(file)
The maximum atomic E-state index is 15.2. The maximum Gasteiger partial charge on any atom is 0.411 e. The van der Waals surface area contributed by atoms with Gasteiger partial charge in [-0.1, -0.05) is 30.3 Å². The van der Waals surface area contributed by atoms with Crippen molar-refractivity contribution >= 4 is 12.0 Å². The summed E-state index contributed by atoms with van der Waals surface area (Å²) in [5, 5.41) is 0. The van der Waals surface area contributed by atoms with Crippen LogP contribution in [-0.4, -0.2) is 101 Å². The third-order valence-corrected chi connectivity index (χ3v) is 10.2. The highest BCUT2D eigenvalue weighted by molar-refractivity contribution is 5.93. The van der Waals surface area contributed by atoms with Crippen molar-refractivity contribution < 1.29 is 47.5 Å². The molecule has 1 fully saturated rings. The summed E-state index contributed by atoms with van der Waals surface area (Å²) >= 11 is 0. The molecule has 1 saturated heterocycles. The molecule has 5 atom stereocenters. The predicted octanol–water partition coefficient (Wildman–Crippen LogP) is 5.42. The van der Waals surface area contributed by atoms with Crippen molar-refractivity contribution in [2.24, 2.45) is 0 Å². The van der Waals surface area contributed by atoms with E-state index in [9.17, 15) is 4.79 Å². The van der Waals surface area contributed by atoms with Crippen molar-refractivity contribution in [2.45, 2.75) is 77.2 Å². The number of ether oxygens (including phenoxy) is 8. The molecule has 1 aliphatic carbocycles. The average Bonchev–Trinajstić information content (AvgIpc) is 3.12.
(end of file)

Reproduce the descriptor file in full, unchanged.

The maximum atomic E-state index is 15.2. The maximum Gasteiger partial charge on any atom is 0.411 e. The van der Waals surface area contributed by atoms with Gasteiger partial charge in [-0.1, -0.05) is 30.3 Å². The van der Waals surface area contributed by atoms with Crippen molar-refractivity contribution >= 4 is 12.0 Å². The summed E-state index contributed by atoms with van der Waals surface area (Å²) in [5, 5.41) is 0. The van der Waals surface area contributed by atoms with Crippen LogP contribution in [-0.4, -0.2) is 101 Å². The third-order valence-corrected chi connectivity index (χ3v) is 10.2. The highest BCUT2D eigenvalue weighted by molar-refractivity contribution is 5.93. The van der Waals surface area contributed by atoms with Crippen molar-refractivity contribution < 1.29 is 47.5 Å². The molecule has 1 fully saturated rings. The summed E-state index contributed by atoms with van der Waals surface area (Å²) >= 11 is 0. The molecule has 1 saturated heterocycles. The molecule has 5 atom stereocenters. The predicted octanol–water partition coefficient (Wildman–Crippen LogP) is 5.42. The van der Waals surface area contributed by atoms with Crippen molar-refractivity contribution in [2.24, 2.45) is 0 Å². The van der Waals surface area contributed by atoms with E-state index in [9.17, 15) is 4.79 Å². The van der Waals surface area contributed by atoms with Crippen molar-refractivity contribution in [2.45, 2.75) is 77.2 Å². The number of ether oxygens (including phenoxy) is 8. The molecule has 1 aliphatic carbocycles. The average Bonchev–Trinajstić information content (AvgIpc) is 3.12.